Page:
10 mL of the sample was taken out and centrifuged at 12,000 rpm for 10 min, and then washed three times with the distilled water. The wet cell weight was determined using a electronic balance.
Determination of the activity of SAM synthase
The activity of SAM synthase was determined as described by Li et al. ( 2002). Cells in 1mL of the sample were harvested by centrifugation at 6000 rpm for 5 min, and washed immediately with ice-cold lytic buffer (50 mM potassium phosphate at pH 7.4, 5% (v/v) glycerol, 5 mM mercaptoethanol, 1 mM EDTA), and then centrifuged at 12,000 rpm for 5 min. Cell pellets were resuspended in 1 mL of the lytic buffer and disrupted by the ultrasonic treatment. The supernatant was collected by centrifugation at 12,000 rpm for 10 min and used as the sample to assay the activity of SAM synthase as follows:1 mL of the reaction mixture, containing 20 mM L-Met, 20 mM ATP, 8 mM reduced glutathione, 20 mM MgCl2, 100 mM KCl, 150 mM Tris -HCl and the supernatant with an appropriate concentration, was incubated at 37°C for 1 h. 0.5 mL of 20% HClO4 was then added to the reaction mixture. The resultant precipitation was removed by centrifugation at 12,000 rpm for 10 min. The supernatant was used for determining the yield of SAM by the HPLC. One unit of the activity of SAM synthase was defined as the amount of enzyme required to catalyze the transformation of 1μmol of L-Met into SAM per minute at 37°C.
Identification of the introduction of Sam2 or the disruption of Cbs and their respective effect on the production of SAM
Over 5000 transformants grew on MD plates after the electro transformation of pPIC9K-sam2 into P. pastoris GS115. Transformants having a better growth rate on MD plates were streaked on YPD plates containing different concentrations of G418 (0.5, 1.0, 2.0, 3.0, 4.0 mg/mL). 25 transformants having a faster growth rate were picked from YPD plates with G418 at a final concentration of 4 mg/mL. These transformants were cultured in flasks for evaluating the yield of SAM by HPLC. The transformant which produced the highest yield of SAM was chosen finally and named ZJGSU1. According to the manual of the “multi-copy of P. pastoris expression kit” from the Invitrogen, multiple integrated copies can lead to the increase in the G418 resistance level from 0.5 mg/mL (1–2 copies) to 4 mg/mL (7–12 copies). Thus, the copy number of the Sam2 gene in ZJGSU1 strain was estimated to be 7–12 based on its resistance to G418 at a final concentration of 4 mg/mL. The yield of SAM in ZJGSU1 strain reached 0.8 g/L.
The plasmid pMD19T-C-Z was designed and constructed to disrupt Cbs in P. pastoris GS115. A knock-out vector (Figure 3A) was also designed to evaluate the effect of the Cbs knock-out on the production of SAM. It contains a full length of P. pastoris Cbs gene (1500 bp) split by the zeocin expression cassette (1200 bp) in the middle. After the plasmid pMD19T-C-Z was transformed into the host strain, the homologous recombination would occur between the genomic DNA and the transformed DNA. Recombinants could be selected by the antibiotic zeocin. Since zeocin resistance strains might have a single crossover or a random insertion of the transformed DNA, the selected transformant was confirmed by PCR using primer sets, 1F and 1R, 2F and 2R, 1F and 2R (Figure 3B). PCR results demonstrated that the transformed DNA was inserted into the genomic DNA by the homologous recombination. Furthermore, since the dysfunction of Cbs in P. pastoris GS115 could lead to the cysteine auxotrophy, the growth of these strains was dependent on the addition of cysteine or glutathionine to the medium. The growth of four strains, GS115, ZJGSU1, ZJGSU2 and ZJGSU3, was observed on the medium. As shown in Figure 2, four strains could grow well on the medium with glutathionine (Figure 4A), whereas strains ZJGSU2 and ZJGSU3 which have a Cbs knock-out did not on the medium without glutathionine (Figure 4B). This indicates that Cbs is disrupted successfully in strains ZJGSU2 and ZJGSU3. The disruption of Cbs also contributed to the accumulation of SAM, though not so much as the introduction of SAM synthase. The yield of SAM in the ZJGSU2 strain reached 0.13 g/L.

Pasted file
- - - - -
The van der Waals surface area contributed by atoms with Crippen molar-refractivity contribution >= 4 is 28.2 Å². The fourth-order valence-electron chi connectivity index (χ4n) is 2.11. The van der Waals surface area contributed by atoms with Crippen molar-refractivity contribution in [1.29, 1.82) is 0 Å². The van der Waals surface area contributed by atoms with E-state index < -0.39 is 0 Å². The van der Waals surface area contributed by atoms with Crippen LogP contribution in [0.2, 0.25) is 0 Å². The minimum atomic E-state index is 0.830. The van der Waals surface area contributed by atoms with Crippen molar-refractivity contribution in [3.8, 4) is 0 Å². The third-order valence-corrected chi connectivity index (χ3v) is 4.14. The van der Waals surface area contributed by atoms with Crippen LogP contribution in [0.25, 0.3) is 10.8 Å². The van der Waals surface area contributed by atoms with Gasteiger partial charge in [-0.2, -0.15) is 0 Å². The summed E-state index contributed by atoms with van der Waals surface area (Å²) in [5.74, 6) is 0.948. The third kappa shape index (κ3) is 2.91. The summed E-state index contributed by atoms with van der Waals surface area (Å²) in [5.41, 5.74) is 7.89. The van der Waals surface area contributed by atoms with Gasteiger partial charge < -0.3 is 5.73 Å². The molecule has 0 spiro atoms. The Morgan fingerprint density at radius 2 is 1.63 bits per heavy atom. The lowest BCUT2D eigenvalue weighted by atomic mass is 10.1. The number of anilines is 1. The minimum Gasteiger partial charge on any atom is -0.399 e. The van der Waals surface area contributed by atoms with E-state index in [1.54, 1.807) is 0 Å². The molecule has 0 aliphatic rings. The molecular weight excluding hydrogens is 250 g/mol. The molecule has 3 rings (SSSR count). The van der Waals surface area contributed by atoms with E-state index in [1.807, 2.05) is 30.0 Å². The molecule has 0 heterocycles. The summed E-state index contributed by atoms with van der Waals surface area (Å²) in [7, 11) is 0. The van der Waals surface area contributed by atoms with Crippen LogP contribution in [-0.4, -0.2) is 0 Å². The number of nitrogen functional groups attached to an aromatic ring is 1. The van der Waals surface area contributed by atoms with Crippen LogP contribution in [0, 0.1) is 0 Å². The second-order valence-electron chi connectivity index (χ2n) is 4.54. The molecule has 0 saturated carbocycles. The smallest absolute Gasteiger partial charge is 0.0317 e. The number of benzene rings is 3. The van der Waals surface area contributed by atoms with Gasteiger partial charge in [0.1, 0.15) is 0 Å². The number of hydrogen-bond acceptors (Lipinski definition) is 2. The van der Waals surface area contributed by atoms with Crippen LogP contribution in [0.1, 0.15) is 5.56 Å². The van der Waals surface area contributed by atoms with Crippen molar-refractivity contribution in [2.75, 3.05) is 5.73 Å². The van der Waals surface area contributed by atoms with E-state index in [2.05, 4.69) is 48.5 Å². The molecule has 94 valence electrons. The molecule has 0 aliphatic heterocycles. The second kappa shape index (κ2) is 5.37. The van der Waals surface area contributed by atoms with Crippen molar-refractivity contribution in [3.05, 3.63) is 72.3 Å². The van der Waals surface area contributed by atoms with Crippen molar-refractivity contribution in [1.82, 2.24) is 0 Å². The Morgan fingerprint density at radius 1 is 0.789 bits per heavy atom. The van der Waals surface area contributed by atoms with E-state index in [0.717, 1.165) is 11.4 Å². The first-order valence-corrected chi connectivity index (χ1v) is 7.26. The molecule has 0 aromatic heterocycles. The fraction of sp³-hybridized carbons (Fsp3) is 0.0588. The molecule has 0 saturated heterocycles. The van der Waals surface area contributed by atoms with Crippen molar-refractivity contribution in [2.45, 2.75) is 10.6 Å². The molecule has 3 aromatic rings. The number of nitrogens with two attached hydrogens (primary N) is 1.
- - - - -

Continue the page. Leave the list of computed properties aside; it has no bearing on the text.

Figure 3. (A) The map of the C-Z gene fragment. Primers 1F, 2F, 1R and 2R were designed based on this fragment. If the homologous recombination happens, PCR product using the primer set, 1F and 1R, is a 1443-bp fragment between 5’cbs and zeocin (PCR1). PCR product using the primer set, 2F and 2R, is a 1111-bp fragment between 3’cbs and zeocin (PCR2). PCR product using the primer set, 1F and 2R, is a 2800-bp fragment including cbs and zeocin (PCR3). (B) Identification of the Cbs disruption with PCRs. The genomic DNA was respectively extracted from different strains. The crossover of 5’ was identified by PCR1, the 3’crossover was identified by PCR2, and the knock-out of Cbs by the homologous recombination was identified by PCR3.
Figure 4. Identification of four strains on selective MD plates. (A) Strains grow on the MD plate supplemented with both histidine and glutathionine. (B) Strains grow on MD plates supplemented with histidine only.
Effect of both knock-in of Sam2 and knock-out of Cbs on the production of SAM
Based on the above results, it is obvious that the over-expression of Sam2 or the disruption of Cbs has a positive effect on the production of SAM. In order to further investigate the effect of both knock-in of Sam2 and knock-out of Cbs on the production of SAM, the C-Z fragment from the plasmid pPMD19T-C-Z was transformed into the ZJGSU1 strain to produce the ZJGSU3 strain. The Cbs knock-out in ZJGSU3 strain was demonstrated by PCR analysis (Figure 3B). The yields of SAM in four strains, GS115, ZJGSU1, ZJGSU2 and ZJGSU3, are shown in Figure 5. The average yield of SAM in GS115 was 0.025 g/L, and it was 0.13 g/L in ZJGSU2. Thus, the yield of SAM in ZJGSU2 is 5-fold higher than that in the original strain GS115. The yield of SAM in ZJGSU1 was 0.8 g/L when Sam2 was introduced, 32-fold higher than in the original strain GS115. The yield of SAM in ZJGSU3 strain reached 1.2 g/L, and was over 1.4-fold higher than that in ZJGSU2 and 46-fold higher than in the original strain GS115. These results indicate that both knock-in of Sam2 and knock-out of Cbs have a synergistic effect on the enhancement of the yield of SAM.